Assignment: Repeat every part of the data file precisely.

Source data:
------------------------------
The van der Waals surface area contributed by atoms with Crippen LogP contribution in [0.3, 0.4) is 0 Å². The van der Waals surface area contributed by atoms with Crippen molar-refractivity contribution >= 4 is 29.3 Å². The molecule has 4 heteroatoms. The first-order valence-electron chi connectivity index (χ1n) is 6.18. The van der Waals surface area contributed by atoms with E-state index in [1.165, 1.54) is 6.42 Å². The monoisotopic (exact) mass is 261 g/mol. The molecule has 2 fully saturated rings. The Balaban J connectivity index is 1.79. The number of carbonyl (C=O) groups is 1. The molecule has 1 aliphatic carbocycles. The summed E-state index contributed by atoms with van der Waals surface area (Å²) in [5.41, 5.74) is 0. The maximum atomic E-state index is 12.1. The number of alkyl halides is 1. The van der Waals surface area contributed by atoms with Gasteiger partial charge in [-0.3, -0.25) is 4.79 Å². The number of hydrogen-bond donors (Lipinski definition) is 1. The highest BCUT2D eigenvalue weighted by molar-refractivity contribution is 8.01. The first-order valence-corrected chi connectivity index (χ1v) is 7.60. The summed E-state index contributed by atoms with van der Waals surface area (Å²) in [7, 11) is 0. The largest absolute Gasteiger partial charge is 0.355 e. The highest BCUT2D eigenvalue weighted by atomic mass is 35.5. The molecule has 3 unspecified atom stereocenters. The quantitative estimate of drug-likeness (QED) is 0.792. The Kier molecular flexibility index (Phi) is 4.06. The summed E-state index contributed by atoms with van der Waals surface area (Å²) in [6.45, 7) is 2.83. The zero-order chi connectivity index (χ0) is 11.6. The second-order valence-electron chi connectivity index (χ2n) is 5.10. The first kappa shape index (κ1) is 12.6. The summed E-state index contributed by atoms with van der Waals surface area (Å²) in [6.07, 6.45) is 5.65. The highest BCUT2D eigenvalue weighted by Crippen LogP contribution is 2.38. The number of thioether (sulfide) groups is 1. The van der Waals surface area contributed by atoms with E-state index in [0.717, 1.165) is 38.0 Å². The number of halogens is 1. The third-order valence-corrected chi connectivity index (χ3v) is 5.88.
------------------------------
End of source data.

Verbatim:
The van der Waals surface area contributed by atoms with Crippen LogP contribution in [0.3, 0.4) is 0 Å². The van der Waals surface area contributed by atoms with Crippen molar-refractivity contribution >= 4 is 29.3 Å². The molecule has 4 heteroatoms. The first-order valence-electron chi connectivity index (χ1n) is 6.18. The van der Waals surface area contributed by atoms with E-state index in [1.165, 1.54) is 6.42 Å². The monoisotopic (exact) mass is 261 g/mol. The molecule has 2 fully saturated rings. The Balaban J connectivity index is 1.79. The number of carbonyl (C=O) groups is 1. The molecule has 1 aliphatic carbocycles. The summed E-state index contributed by atoms with van der Waals surface area (Å²) in [5.41, 5.74) is 0. The maximum atomic E-state index is 12.1. The number of alkyl halides is 1. The van der Waals surface area contributed by atoms with Gasteiger partial charge in [-0.3, -0.25) is 4.79 Å². The number of hydrogen-bond donors (Lipinski definition) is 1. The highest BCUT2D eigenvalue weighted by molar-refractivity contribution is 8.01. The first-order valence-corrected chi connectivity index (χ1v) is 7.60. The summed E-state index contributed by atoms with van der Waals surface area (Å²) in [7, 11) is 0. The largest absolute Gasteiger partial charge is 0.355 e. The highest BCUT2D eigenvalue weighted by atomic mass is 35.5. The molecule has 3 unspecified atom stereocenters. The quantitative estimate of drug-likeness (QED) is 0.792. The Kier molecular flexibility index (Phi) is 4.06. The summed E-state index contributed by atoms with van der Waals surface area (Å²) in [6.45, 7) is 2.83. The zero-order chi connectivity index (χ0) is 11.6. The second-order valence-electron chi connectivity index (χ2n) is 5.10. The first kappa shape index (κ1) is 12.6. The summed E-state index contributed by atoms with van der Waals surface area (Å²) in [6.07, 6.45) is 5.65. The highest BCUT2D eigenvalue weighted by Crippen LogP contribution is 2.38. The number of thioether (sulfide) groups is 1. The van der Waals surface area contributed by atoms with E-state index in [0.717, 1.165) is 38.0 Å². The number of halogens is 1. The third-order valence-corrected chi connectivity index (χ3v) is 5.88.